"We cannot accept the view that an apparently limitless variety of conduct can be labeled `speech' whenever the person engaging in the conduct intends thereby to express an idea. However, even on the assumption that the alleged communicative element in O'Brien's conduct is sufficient to bring into play the First Amendment, it does not necessarily follow that the destruction of a registration certificate is constitutionally protected activity. This Court has held that when `speech' and `nonspeech' elements are combined in the same course of conduct, a sufficiently important governmental interest in regulating the nonspeech element can justify incidental limitations on First Amendment freedoms. To characterize the quality of the governmental interest which must appear, the Court has employed a variety of descriptive terms: compelling; substantial; subordinating; paramount; cogent; strong. Whatever imprecision inheres in these terms, we think it clear that a government regulation is sufficiently justified if it is within the constitutional power of the Government; if it furthers an important or substantial governmental interest; if the governmental interest is unrelated *712 to the suppression of free expression; and if the incidental restriction on alleged First Amendment freedoms is no greater than is essential to the furtherance of that interest. We find that the 1965 Amendment to § 12(b)(3) of the Universal Military Training and Service Act meets all of these requirements, and consequently that O'Brien can be constitutionally convicted for violating it." (Italics supplied.)

It is clear from the court's holding and language that hybrids of speech and action are subject to state regulation when important state interests justify regulation of the action component and such regulation may be accomplished with only incidental impact on freedom of expression. It is also clear, however, that, even within the protected sphere of "expression" or "speech," communications are subject to reasonable regulations to control the time, place, and manner of expression. See Johnson Bros. Wholesale Liquor Co. v. United Farm Workers, Minn., 241 N.W.2d 292 (1976) (upholding a limitation on the number of pickets at a site, but striking down a limitation as to the content of picket signs) and cases cited.[3]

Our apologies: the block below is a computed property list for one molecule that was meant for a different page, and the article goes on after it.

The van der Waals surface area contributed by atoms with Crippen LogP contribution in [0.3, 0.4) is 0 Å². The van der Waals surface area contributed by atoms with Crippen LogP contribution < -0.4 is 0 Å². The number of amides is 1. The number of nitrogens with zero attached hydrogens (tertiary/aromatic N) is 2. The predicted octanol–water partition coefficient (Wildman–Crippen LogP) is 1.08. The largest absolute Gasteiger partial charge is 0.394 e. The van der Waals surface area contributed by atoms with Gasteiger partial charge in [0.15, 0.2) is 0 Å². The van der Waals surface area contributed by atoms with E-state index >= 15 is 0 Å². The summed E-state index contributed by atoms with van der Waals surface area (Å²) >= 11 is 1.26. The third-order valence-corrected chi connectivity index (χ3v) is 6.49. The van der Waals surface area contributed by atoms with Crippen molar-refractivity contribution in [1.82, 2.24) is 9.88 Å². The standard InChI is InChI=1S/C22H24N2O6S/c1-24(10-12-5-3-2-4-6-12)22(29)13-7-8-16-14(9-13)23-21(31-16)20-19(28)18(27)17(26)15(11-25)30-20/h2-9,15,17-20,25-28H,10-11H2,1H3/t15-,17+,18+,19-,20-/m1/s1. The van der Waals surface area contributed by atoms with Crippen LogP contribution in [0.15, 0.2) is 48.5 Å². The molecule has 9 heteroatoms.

Two landmark decisions of the United States Supreme Court in this area are Miller v. California, 413 U.S. 15, 93 S. Ct. 2607, 37 L. Ed. 2d 419 (1973), and California v. LaRue, 409 U.S. 109, 93 S. Ct. 390, 34 L. Ed. 2d 342 (1972). In Miller, Mr. Chief Justice Burger was careful to distinguish the problem of lewd public conduct from the problem of depiction of such conduct in print and film media (413 U.S. 26, note 8, 93 S. Ct. 2616, 37 L.Ed.2d 431):

"Although we are not presented here with the problem of regulating lewd public conduct itself, the States have greater power to regulate nonverbal, physical conduct than to suppress depictions or descriptions of the same behavior. In United States v. O'Brien, 391 U.S. 367, 377, 88 S. Ct. 1673, 1679, 20 L. Ed. 2d 672 (1968), a case not dealing with obscenity, the Court held a State regulation of conduct which itself embodied both speech and nonspeech elements to be `sufficiently justified if * * * it furthers an important or substantial governmental interest; if the governmental interest is unrelated to the suppression of free expression; and if the incidental restriction on alleged First Amendment freedoms is no greater than is essential to the furtherance of that interest.' See California v. LaRue, 409 U.S. 109, 117-118, 93 S. Ct. 390, 34 L. Ed. 2d 342 (1972)."

The court thus recognized a greater power in legislatures to suppress lewd conduct than to suppress depictions of the same conduct.

In LaRue the court was confronted with arguments challenging the constitutionality of certain regulations of the California Department of Alcoholic Beverage Control prohibiting sex acts, "displaying of the pubic hair, anus, vulva, or genitals," and other *713 enumerated items in any entertainment in licensed bars and nightclubs. The court noted (409 U.S. 111, 93 S. Ct. 393, 34 L.Ed.2d 348) that "numerous incidents of legitimate concern" to the department had occurred where such entertainment was carried on, including public sex acts and masturbation of various kinds, prostitution, indecent exposure to young girls, rape and attempted rape, and assaults on police officers. The court upheld the regulations against First Amendment arguments, relying heavily on (1) the context of the entertainment, i. e., bar entertainment which is subject to broad state regulation under the Twenty-First Amendment (as opposed to a dramatic performance in a theater), and (2) the nature of the entertainment as conduct or action as opposed to expression. The court was cautious in distinguishing non-bar, across-the-board regulations, however (409 U.S. 118, 93 S. Ct. 397, 34 L.Ed.2d 352):